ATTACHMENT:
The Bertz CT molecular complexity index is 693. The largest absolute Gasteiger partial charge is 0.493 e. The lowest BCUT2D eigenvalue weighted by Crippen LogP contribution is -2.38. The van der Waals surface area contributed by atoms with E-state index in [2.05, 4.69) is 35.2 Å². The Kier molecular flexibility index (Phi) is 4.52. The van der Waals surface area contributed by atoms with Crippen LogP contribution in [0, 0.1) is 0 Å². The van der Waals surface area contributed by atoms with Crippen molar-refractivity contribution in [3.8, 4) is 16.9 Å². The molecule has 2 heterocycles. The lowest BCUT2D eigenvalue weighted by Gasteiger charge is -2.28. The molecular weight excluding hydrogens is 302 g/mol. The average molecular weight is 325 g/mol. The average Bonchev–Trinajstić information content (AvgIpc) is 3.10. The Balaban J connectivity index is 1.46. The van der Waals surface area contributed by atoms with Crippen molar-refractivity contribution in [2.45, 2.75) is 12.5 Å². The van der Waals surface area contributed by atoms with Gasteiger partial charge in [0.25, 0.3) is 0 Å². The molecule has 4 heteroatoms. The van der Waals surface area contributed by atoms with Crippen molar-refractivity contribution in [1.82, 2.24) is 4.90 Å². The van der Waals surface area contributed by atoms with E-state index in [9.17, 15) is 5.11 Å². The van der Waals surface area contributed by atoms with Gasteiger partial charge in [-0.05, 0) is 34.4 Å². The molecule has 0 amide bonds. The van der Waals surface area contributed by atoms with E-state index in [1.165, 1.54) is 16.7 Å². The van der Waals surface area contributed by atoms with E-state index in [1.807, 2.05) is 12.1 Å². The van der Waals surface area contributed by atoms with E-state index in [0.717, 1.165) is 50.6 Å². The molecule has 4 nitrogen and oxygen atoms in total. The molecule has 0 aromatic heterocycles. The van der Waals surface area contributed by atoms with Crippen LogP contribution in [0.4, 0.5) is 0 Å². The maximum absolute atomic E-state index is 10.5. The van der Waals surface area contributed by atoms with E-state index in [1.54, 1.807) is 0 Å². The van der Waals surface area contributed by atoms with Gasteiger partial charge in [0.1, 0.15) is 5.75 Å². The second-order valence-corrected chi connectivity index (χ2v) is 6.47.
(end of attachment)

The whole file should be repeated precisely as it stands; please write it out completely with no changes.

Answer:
The Bertz CT molecular complexity index is 693. The largest absolute Gasteiger partial charge is 0.493 e. The lowest BCUT2D eigenvalue weighted by Crippen LogP contribution is -2.38. The van der Waals surface area contributed by atoms with E-state index in [2.05, 4.69) is 35.2 Å². The Kier molecular flexibility index (Phi) is 4.52. The van der Waals surface area contributed by atoms with Crippen LogP contribution in [0, 0.1) is 0 Å². The van der Waals surface area contributed by atoms with Crippen molar-refractivity contribution in [3.8, 4) is 16.9 Å². The molecule has 2 heterocycles. The lowest BCUT2D eigenvalue weighted by Gasteiger charge is -2.28. The molecular weight excluding hydrogens is 302 g/mol. The average molecular weight is 325 g/mol. The average Bonchev–Trinajstić information content (AvgIpc) is 3.10. The Balaban J connectivity index is 1.46. The van der Waals surface area contributed by atoms with Crippen molar-refractivity contribution in [2.45, 2.75) is 12.5 Å². The van der Waals surface area contributed by atoms with Gasteiger partial charge in [0.25, 0.3) is 0 Å². The molecule has 4 heteroatoms. The van der Waals surface area contributed by atoms with Crippen molar-refractivity contribution in [1.82, 2.24) is 4.90 Å². The van der Waals surface area contributed by atoms with E-state index in [9.17, 15) is 5.11 Å². The van der Waals surface area contributed by atoms with Gasteiger partial charge in [-0.05, 0) is 34.4 Å². The molecule has 0 amide bonds. The van der Waals surface area contributed by atoms with E-state index in [1.165, 1.54) is 16.7 Å². The van der Waals surface area contributed by atoms with E-state index in [1.807, 2.05) is 12.1 Å². The van der Waals surface area contributed by atoms with E-state index in [0.717, 1.165) is 50.6 Å². The molecule has 4 nitrogen and oxygen atoms in total. The molecule has 0 aromatic heterocycles. The van der Waals surface area contributed by atoms with Crippen LogP contribution in [0.4, 0.5) is 0 Å². The maximum absolute atomic E-state index is 10.5. The van der Waals surface area contributed by atoms with E-state index in [1.54, 1.807) is 0 Å². The van der Waals surface area contributed by atoms with Gasteiger partial charge in [0.1, 0.15) is 5.75 Å². The second-order valence-corrected chi connectivity index (χ2v) is 6.47.